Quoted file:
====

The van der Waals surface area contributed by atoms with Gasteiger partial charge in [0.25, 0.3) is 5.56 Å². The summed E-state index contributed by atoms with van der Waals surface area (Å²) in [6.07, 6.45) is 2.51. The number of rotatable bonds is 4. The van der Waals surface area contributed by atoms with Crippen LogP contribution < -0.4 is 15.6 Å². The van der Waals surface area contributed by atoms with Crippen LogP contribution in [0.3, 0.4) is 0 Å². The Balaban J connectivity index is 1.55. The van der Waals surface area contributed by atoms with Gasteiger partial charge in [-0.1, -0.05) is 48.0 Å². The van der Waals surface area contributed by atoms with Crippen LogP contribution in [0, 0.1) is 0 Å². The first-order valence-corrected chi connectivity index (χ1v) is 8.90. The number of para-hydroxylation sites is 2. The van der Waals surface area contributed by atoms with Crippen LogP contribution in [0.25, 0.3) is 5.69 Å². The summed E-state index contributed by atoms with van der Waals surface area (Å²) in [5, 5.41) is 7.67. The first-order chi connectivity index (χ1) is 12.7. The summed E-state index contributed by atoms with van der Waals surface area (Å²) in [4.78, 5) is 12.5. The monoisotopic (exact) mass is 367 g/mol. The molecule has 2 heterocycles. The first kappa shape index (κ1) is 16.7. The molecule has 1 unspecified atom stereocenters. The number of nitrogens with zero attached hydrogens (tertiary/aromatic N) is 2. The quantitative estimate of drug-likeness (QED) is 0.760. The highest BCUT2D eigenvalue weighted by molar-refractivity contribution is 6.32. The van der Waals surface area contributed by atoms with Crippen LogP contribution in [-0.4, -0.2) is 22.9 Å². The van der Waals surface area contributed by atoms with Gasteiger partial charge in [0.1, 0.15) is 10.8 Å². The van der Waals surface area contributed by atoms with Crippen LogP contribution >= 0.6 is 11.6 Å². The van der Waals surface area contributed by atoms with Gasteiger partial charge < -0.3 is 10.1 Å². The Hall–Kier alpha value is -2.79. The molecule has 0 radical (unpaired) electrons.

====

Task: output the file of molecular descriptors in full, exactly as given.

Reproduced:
The van der Waals surface area contributed by atoms with Gasteiger partial charge in [0.25, 0.3) is 5.56 Å². The summed E-state index contributed by atoms with van der Waals surface area (Å²) in [6.07, 6.45) is 2.51. The number of rotatable bonds is 4. The van der Waals surface area contributed by atoms with Crippen LogP contribution < -0.4 is 15.6 Å². The van der Waals surface area contributed by atoms with Crippen LogP contribution in [0.3, 0.4) is 0 Å². The Balaban J connectivity index is 1.55. The van der Waals surface area contributed by atoms with Gasteiger partial charge in [-0.1, -0.05) is 48.0 Å². The van der Waals surface area contributed by atoms with Crippen LogP contribution in [0, 0.1) is 0 Å². The first-order valence-corrected chi connectivity index (χ1v) is 8.90. The number of para-hydroxylation sites is 2. The van der Waals surface area contributed by atoms with Crippen LogP contribution in [0.25, 0.3) is 5.69 Å². The summed E-state index contributed by atoms with van der Waals surface area (Å²) in [5, 5.41) is 7.67. The first-order chi connectivity index (χ1) is 12.7. The summed E-state index contributed by atoms with van der Waals surface area (Å²) in [4.78, 5) is 12.5. The monoisotopic (exact) mass is 367 g/mol. The molecule has 2 heterocycles. The first kappa shape index (κ1) is 16.7. The molecule has 1 unspecified atom stereocenters. The number of nitrogens with zero attached hydrogens (tertiary/aromatic N) is 2. The quantitative estimate of drug-likeness (QED) is 0.760. The highest BCUT2D eigenvalue weighted by molar-refractivity contribution is 6.32. The van der Waals surface area contributed by atoms with Crippen LogP contribution in [-0.4, -0.2) is 22.9 Å². The van der Waals surface area contributed by atoms with Gasteiger partial charge in [0.1, 0.15) is 10.8 Å². The van der Waals surface area contributed by atoms with Crippen LogP contribution >= 0.6 is 11.6 Å². The van der Waals surface area contributed by atoms with Gasteiger partial charge < -0.3 is 10.1 Å². The Hall–Kier alpha value is -2.79. The molecule has 0 radical (unpaired) electrons.